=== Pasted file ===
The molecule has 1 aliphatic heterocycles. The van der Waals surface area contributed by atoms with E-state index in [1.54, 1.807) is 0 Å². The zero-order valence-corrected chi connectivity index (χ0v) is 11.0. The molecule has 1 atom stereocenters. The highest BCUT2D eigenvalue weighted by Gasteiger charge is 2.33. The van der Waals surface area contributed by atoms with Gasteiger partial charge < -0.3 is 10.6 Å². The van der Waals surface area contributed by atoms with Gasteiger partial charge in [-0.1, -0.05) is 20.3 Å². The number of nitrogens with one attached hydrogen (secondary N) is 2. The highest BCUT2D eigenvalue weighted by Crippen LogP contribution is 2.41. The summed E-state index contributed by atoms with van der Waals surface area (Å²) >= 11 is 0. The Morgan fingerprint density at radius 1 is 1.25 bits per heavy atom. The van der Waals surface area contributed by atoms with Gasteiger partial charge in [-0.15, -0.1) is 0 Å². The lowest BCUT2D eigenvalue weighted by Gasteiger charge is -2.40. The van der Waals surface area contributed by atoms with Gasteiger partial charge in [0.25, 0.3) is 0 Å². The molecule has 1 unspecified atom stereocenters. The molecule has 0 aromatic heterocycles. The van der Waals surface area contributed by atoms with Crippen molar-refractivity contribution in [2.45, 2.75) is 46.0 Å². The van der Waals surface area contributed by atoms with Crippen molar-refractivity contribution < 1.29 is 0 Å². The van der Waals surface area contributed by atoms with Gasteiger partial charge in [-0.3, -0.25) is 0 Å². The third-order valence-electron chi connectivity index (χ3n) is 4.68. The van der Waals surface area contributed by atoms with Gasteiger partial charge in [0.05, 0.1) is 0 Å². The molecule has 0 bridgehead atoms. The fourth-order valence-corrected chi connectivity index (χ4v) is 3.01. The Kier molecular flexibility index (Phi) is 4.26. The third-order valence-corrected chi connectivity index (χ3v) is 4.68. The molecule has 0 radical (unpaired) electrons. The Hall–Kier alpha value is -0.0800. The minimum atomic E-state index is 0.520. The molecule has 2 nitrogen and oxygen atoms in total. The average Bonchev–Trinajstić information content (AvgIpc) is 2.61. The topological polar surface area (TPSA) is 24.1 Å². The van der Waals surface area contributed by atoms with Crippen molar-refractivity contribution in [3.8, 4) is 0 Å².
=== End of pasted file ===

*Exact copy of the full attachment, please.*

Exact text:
The molecule has 1 aliphatic heterocycles. The van der Waals surface area contributed by atoms with E-state index in [1.54, 1.807) is 0 Å². The zero-order valence-corrected chi connectivity index (χ0v) is 11.0. The molecule has 1 atom stereocenters. The highest BCUT2D eigenvalue weighted by Gasteiger charge is 2.33. The van der Waals surface area contributed by atoms with Gasteiger partial charge < -0.3 is 10.6 Å². The van der Waals surface area contributed by atoms with Gasteiger partial charge in [-0.1, -0.05) is 20.3 Å². The number of nitrogens with one attached hydrogen (secondary N) is 2. The highest BCUT2D eigenvalue weighted by Crippen LogP contribution is 2.41. The summed E-state index contributed by atoms with van der Waals surface area (Å²) >= 11 is 0. The Morgan fingerprint density at radius 1 is 1.25 bits per heavy atom. The van der Waals surface area contributed by atoms with Gasteiger partial charge in [-0.15, -0.1) is 0 Å². The lowest BCUT2D eigenvalue weighted by Gasteiger charge is -2.40. The van der Waals surface area contributed by atoms with Gasteiger partial charge in [0.25, 0.3) is 0 Å². The molecule has 1 unspecified atom stereocenters. The molecule has 0 aromatic heterocycles. The van der Waals surface area contributed by atoms with Crippen molar-refractivity contribution in [2.45, 2.75) is 46.0 Å². The van der Waals surface area contributed by atoms with Crippen molar-refractivity contribution < 1.29 is 0 Å². The van der Waals surface area contributed by atoms with Gasteiger partial charge in [-0.3, -0.25) is 0 Å². The third-order valence-electron chi connectivity index (χ3n) is 4.68. The van der Waals surface area contributed by atoms with Gasteiger partial charge in [0.05, 0.1) is 0 Å². The molecule has 0 bridgehead atoms. The fourth-order valence-corrected chi connectivity index (χ4v) is 3.01. The Kier molecular flexibility index (Phi) is 4.26. The third-order valence-corrected chi connectivity index (χ3v) is 4.68. The molecule has 0 radical (unpaired) electrons. The Hall–Kier alpha value is -0.0800. The minimum atomic E-state index is 0.520. The molecule has 2 nitrogen and oxygen atoms in total. The average Bonchev–Trinajstić information content (AvgIpc) is 2.61. The topological polar surface area (TPSA) is 24.1 Å². The van der Waals surface area contributed by atoms with Crippen molar-refractivity contribution in [3.8, 4) is 0 Å².